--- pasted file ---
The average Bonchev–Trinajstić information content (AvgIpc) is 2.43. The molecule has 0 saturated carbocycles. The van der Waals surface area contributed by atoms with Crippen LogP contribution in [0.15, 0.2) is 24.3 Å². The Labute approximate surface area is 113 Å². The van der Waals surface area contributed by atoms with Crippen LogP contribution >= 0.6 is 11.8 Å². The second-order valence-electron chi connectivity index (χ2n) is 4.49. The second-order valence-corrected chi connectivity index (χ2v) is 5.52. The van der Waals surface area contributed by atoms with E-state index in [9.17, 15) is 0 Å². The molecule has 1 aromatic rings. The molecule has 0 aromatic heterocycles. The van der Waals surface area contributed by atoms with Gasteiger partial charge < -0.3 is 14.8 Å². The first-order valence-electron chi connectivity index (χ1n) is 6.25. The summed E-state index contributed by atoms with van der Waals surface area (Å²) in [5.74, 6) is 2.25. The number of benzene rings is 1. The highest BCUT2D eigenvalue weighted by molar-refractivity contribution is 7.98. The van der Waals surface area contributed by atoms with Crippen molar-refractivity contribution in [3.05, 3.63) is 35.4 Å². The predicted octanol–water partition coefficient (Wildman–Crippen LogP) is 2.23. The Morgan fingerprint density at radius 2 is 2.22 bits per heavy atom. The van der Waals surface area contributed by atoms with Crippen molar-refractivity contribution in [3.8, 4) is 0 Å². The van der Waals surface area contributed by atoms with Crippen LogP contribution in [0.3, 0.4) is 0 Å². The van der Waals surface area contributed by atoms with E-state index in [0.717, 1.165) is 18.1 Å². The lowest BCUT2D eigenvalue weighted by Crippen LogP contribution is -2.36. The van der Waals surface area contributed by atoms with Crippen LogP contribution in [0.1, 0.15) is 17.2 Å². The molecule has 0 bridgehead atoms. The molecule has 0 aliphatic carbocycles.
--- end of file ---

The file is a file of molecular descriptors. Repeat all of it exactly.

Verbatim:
The average Bonchev–Trinajstić information content (AvgIpc) is 2.43. The molecule has 0 saturated carbocycles. The van der Waals surface area contributed by atoms with Crippen LogP contribution in [0.15, 0.2) is 24.3 Å². The Labute approximate surface area is 113 Å². The van der Waals surface area contributed by atoms with Crippen LogP contribution >= 0.6 is 11.8 Å². The second-order valence-electron chi connectivity index (χ2n) is 4.49. The second-order valence-corrected chi connectivity index (χ2v) is 5.52. The van der Waals surface area contributed by atoms with E-state index in [9.17, 15) is 0 Å². The molecule has 1 aromatic rings. The molecule has 0 aromatic heterocycles. The van der Waals surface area contributed by atoms with Gasteiger partial charge < -0.3 is 14.8 Å². The first-order valence-electron chi connectivity index (χ1n) is 6.25. The summed E-state index contributed by atoms with van der Waals surface area (Å²) in [5.74, 6) is 2.25. The number of benzene rings is 1. The highest BCUT2D eigenvalue weighted by molar-refractivity contribution is 7.98. The van der Waals surface area contributed by atoms with Crippen molar-refractivity contribution in [3.05, 3.63) is 35.4 Å². The predicted octanol–water partition coefficient (Wildman–Crippen LogP) is 2.23. The Morgan fingerprint density at radius 2 is 2.22 bits per heavy atom. The van der Waals surface area contributed by atoms with Crippen molar-refractivity contribution in [3.8, 4) is 0 Å². The van der Waals surface area contributed by atoms with Crippen LogP contribution in [0.3, 0.4) is 0 Å². The van der Waals surface area contributed by atoms with E-state index in [0.717, 1.165) is 18.1 Å². The lowest BCUT2D eigenvalue weighted by Crippen LogP contribution is -2.36. The van der Waals surface area contributed by atoms with Crippen LogP contribution in [0.1, 0.15) is 17.2 Å². The molecule has 0 bridgehead atoms. The molecule has 0 aliphatic carbocycles.